Non-budget airlines often offer free sleep kits that contain ear buds and a sleep mask. But as you might imagine, those masks aren’t the most comfortable to have strapped to your face for several hours.

Instead, opt for a softer sleep mask like this one. You won’t have to worry about nose pinching or scratchy fabric irritating your face.

Once you have your airplane essentials for sleeping, it’s time to tackle in-flight comfort.

Staying comfortable in economy

Even with the best travel gear and the perfect seat, there are plenty of things that can ruin your chances of great sleep. Here are some non-obvious tips for surviving long flights in economy:

  • Choose your in-flight meals carefully: It’s hard to sleep with a bloated stomach and a sugar high. I avoid meals with dairy, skip dessert, and turn down sugary drinks in favor of water.
  • Calculate your actual “sleep time”: Just because your flight is eight hours long doesn’t mean you have eight hours for sleep. Between takeoff, beverages, and meal service, it can be two hours before sleep time begins. And morning service often starts 90 minutes before landing. 
  • Use the bathroom immediately after your meal is cleared: This is the best time to go. It’s right before the usual rush, so the bathroom is cleaner. And you (hopefully) won’t have a full bladder when you’re trying to sleep.
  • Put the airplane pillow behind your back for extra support: Instead of using the provided pillow for my head, I bend it in half and stick it behind my lower back. I often roll up the blanket to use as extra back or neck support as well.
  • Be courteous when you recline: Before you slam your chair backwards, take a moment to look behind you. If the person is tall or has an open beverage on their tray table, don’t recline 100% of the way. Your comfort should not come at the expense of someone else. 
  • Have a game plan when traveling with kids: You cannot over-prepare for keeping children happy on planes, especially if you’re going to fly with an infant in your lap. Bring a variety of amusements, favorite snacks, and a spare outfit in case of spills or accidents.

Save me for later!

Pack your airplane essentials for long haul flights

Girl in pink sweater reading on smartphone to survive long haul flight in economy.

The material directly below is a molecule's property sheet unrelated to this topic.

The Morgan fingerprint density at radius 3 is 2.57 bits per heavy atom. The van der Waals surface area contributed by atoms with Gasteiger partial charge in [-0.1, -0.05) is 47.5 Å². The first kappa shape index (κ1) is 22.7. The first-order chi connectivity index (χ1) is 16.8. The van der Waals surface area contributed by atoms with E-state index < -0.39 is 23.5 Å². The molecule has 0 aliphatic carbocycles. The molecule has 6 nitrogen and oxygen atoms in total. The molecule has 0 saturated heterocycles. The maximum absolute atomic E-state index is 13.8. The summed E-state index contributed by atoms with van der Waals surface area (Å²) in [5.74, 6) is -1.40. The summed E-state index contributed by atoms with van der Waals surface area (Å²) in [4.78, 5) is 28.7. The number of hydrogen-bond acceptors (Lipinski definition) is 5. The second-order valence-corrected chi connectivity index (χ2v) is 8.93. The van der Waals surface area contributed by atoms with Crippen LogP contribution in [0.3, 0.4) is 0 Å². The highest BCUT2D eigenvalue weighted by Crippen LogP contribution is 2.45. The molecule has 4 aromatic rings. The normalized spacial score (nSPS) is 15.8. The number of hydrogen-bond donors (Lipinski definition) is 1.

On my first international trip, I had no idea what to take on a long haul flight aside from a neck pillow and a book. Between flight delays, long layovers, and a man who coughed loudly every five minutes, I was not a happy camper when we finally landed at 4am.

Today, I have a whole list of airplane essentials that I bring on every international trip. These are my go-to items for staying entertained, comfy, and clean for hours on end.

What to take on a long haul flight

  • Portable battery pack: I never travel without my Anker PowerCore. It charges my devices way faster than the airplane USB ports, and comes in handy when binging Netflix on long layovers.
  • Neck pillow: Don’t settle for those useless tube-shaped pillows they sell at the airport. Get yourself a Cabeau neck pillow that actually supports your sleeping head.
  • Sleep mask: A soft fabric sleep mask is infinitely better than the ones in airplane sleep kits. If you’re sensitive to light, packing this is a must.
  • Noise cancelling headphones: Whether you’re trying to sleep or tune out airplane chatter, having a pair of noise cancelling headphones lets you block out the world around you.
  • Audio books: These are perfect for falling asleep. Pro tip: sign up for a free month of Kindle Unlimited before your flight to get a ton of free audio books!
  • Gaming device: Thanks to the Nintendo Switch, my husband and I actually get excited to fly, because it means we have hours of uninterrupted gaming time. 
  • Toothbrush and toothpaste: Airplane breath is real, and it’s gross. Being able to brush on the plane (or right after landing) is refreshing.
  • Body spray: I have a mini spray bottle from Distinct Scent that I love. You can easily fill it from your fragrance bottle at home, and use it to freshen up once you get off the plane.
  • Deodorant: Be kind to yourself and your neighbors. Reapply deodorant at least once during your long haul flight.
  • Face wipes: The feeling of relief that face cleansing wipes provides is magical. If you have oily skin like me, you need a pack of these in your bag.
  • Cleaning wipes: Germs are everywhere on airplanes. Before you settle in for your flight, use some cleaning wipes on the tray table and arm rests.
  • Medication: Always keep important medication in your personal item. Aside from prescriptions, I suggest bringing something for pain relief and indigestion.
  • Water bottle: Hydration is SO important to surviving long flights and battling jet lag. Keep a full water bottle with you to drink in between beverage services.